Tommy Ryan, Aoibhinn Noonan, Roisin O'Reilly and Darragh O'Reilly pictured on the Cobs Road section of the Broadford/Ashford walks PICTURE: Marie Keating
Precisely why am I doing this again? That is the question I am asking myself as I leap from my Sunday morning slumber and prepare to travel the 56km from the city centre to the West Limerick village of Ashford.
I have – in my wisdom – agreed to join the Broadford/Ashford walking group as they did their monthly walk through a beautiful, yet often unheralded part of west Limerick.
On the second Sunday of each month, a hardy band of walkers meet in either Ashford or neighbouring Broadford and hold a walk around the mountains, hills, and boreens which shadow both villages.
A committed group of volunteers have revitalised the former walking routes around the two villages, with information boards, and guided walks in the hope of attracting more tourists.
Sean Neenan, who hosts the walks, tells me after my arrival that although the walk is strenuous in parts, the views will be “worth it”.
Spotting my fatigue following my own late night expedition to Nancy Blake’s the previous evening, Corina Sheedy from Broadford says: “It’ll blow the cobwebs away without doing any permanent damage.”
“Well that’s the theory anyway,” her friend chimes in with a smile.
Led by Sean, Julie O’Sullivan and a committed group of volunteers, the Broadford/Ashford walking trails – initially devised in 1999 – have been significant enhanced.
Six nationally recognised trails have been developed within the Mullaghareirk mountain range. The routes vary in distance between 6km and 20km and have been carefully selected to provide spectacular views over Limerick. All routes are fully waymarked with illustrated storyboards.
This particular group is the Limerick Leader’s representative in this year’s Get Involved contest, a national initiative aiming to recognise sustainable enterprises. The walks are well attended by members from the local community.
“The intake varies a lot according to the weather,” says Sean, who is leading the trail today. “And what’s been going on the night before! It’s often easier to get groups off-season rather than on-season.”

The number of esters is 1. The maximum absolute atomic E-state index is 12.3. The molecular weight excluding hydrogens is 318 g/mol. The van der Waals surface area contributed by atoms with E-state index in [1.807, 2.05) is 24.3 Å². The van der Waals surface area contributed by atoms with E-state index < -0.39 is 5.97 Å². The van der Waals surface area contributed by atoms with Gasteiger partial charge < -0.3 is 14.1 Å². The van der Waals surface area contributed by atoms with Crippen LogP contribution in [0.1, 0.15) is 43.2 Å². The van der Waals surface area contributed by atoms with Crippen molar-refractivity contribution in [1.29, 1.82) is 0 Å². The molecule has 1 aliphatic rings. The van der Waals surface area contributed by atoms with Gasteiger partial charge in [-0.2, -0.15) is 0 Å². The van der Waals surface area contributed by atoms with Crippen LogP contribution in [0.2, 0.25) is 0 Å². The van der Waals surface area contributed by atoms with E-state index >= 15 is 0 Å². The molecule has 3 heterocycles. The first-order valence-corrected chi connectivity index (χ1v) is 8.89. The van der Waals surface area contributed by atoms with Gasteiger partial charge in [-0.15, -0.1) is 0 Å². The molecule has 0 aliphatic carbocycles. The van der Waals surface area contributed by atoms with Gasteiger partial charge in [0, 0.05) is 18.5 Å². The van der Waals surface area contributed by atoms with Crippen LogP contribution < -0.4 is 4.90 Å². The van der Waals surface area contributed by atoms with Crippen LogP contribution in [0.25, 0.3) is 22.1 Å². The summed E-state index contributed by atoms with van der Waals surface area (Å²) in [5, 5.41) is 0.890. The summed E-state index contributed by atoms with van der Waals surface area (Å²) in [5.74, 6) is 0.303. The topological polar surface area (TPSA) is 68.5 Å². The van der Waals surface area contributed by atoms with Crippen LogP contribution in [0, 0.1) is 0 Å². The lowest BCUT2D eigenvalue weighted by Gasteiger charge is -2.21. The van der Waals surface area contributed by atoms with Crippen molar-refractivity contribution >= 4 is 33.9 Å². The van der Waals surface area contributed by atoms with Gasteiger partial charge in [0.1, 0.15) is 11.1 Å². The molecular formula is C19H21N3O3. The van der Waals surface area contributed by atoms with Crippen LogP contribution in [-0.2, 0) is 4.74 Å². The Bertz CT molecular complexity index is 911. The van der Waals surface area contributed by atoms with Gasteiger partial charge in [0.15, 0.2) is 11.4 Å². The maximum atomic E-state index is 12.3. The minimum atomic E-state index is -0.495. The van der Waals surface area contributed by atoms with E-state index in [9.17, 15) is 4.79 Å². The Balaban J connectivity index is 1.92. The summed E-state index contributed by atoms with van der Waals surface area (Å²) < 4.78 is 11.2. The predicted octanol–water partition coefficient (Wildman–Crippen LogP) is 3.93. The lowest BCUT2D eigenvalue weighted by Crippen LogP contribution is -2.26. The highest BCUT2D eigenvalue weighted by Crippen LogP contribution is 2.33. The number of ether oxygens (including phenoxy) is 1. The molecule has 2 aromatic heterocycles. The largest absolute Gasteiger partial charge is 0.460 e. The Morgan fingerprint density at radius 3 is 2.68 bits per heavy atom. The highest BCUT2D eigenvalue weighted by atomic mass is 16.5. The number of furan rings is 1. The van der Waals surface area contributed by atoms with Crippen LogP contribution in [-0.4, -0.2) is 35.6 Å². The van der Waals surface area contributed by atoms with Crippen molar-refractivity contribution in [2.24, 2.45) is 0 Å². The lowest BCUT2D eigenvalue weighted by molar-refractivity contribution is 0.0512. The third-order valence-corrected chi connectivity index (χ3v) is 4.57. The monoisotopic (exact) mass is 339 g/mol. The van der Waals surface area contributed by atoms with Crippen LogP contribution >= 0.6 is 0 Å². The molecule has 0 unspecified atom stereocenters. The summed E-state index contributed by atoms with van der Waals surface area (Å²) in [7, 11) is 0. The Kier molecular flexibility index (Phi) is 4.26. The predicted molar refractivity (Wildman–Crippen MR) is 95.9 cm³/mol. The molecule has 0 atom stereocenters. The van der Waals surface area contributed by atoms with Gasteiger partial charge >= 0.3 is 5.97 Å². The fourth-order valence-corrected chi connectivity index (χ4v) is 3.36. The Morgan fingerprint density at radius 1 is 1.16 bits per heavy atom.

We pick walk number three, the six km Gortnaclohy Loop, which takes in the steep Cobs Road, which leads to the Mass Rock, where people worshipped in feudal times, and further into a dense forest.
“That’s the toughest part of the walk out of the way,” Sean reassuringly tells me as we reach the top of the road.
“It’s all easy now!” he adds.
It was worth the effort though, for we are greeted with a wonderful vista of Co Limerick and its neighbouring counties.
Despite the mid-morning mist, the Galtee Mountains are clearly visible, as are the villages of Broadford, Ashford and Dromcollogher in the valley below.
Later on, Michael Manley, who allows the walkers access to his land in the latter part of trail, added: “It’s a beautiful area. You know if you have a clear day, you can see the roof on Thomond Park. If there’s a game on a clear night, you’d see the floodlights”.
Among the hardy band of walkers are Kathleen Barry, who is a member of the committee which developed the walks.
“It gets me out of the house. It allows me to meet all the local people, and introduces me to new people,” she explains.
Gesturing at a gaggle of youngsters running, she adds: “It’s great to be able to get to know all these people.”
Ben Noonan, also from Broadford, hit the hills with his daughters Orla, 9 and Aoibhinn, 5.
“It’s great for the kids to get them out. You’re meeting people too. It’s a good start to a Sunday – and it brings up the auld appetite too,” he smiles.
Ben also explains that because his children are with their friends from school, it takes the hard work out of encouraging them to tag along.
“They don’t miss the miles when they are together. It’s an example of where there are numbers, things become easier.”
There is excitement mid-way through the walk when the clatter of horses sounds in Ashford, with a hunt in full swing.
“Look at all the horses – just look at them jump the fence,” Ben’s five-year-old daughter Aoibhinn beams.
It costs around €2,000 annually to maintain the six mainly off-road walks around Ashford and Broadford.
Money raised from various local events – like table quizzes – helps pay to ensure stiles are added where necessary, and the walkways remain clear of weeds, overgrown grass and debris.
As we descend down to Ashford Village again, it is back to the Village Inn for a well-earned coffee and sandwich.
“Will you be joining us again,” Sean asks me. While I may have hesitated ahead of the walk, there is no doubt I will be back!
See www.walkbroadfordashford.com for more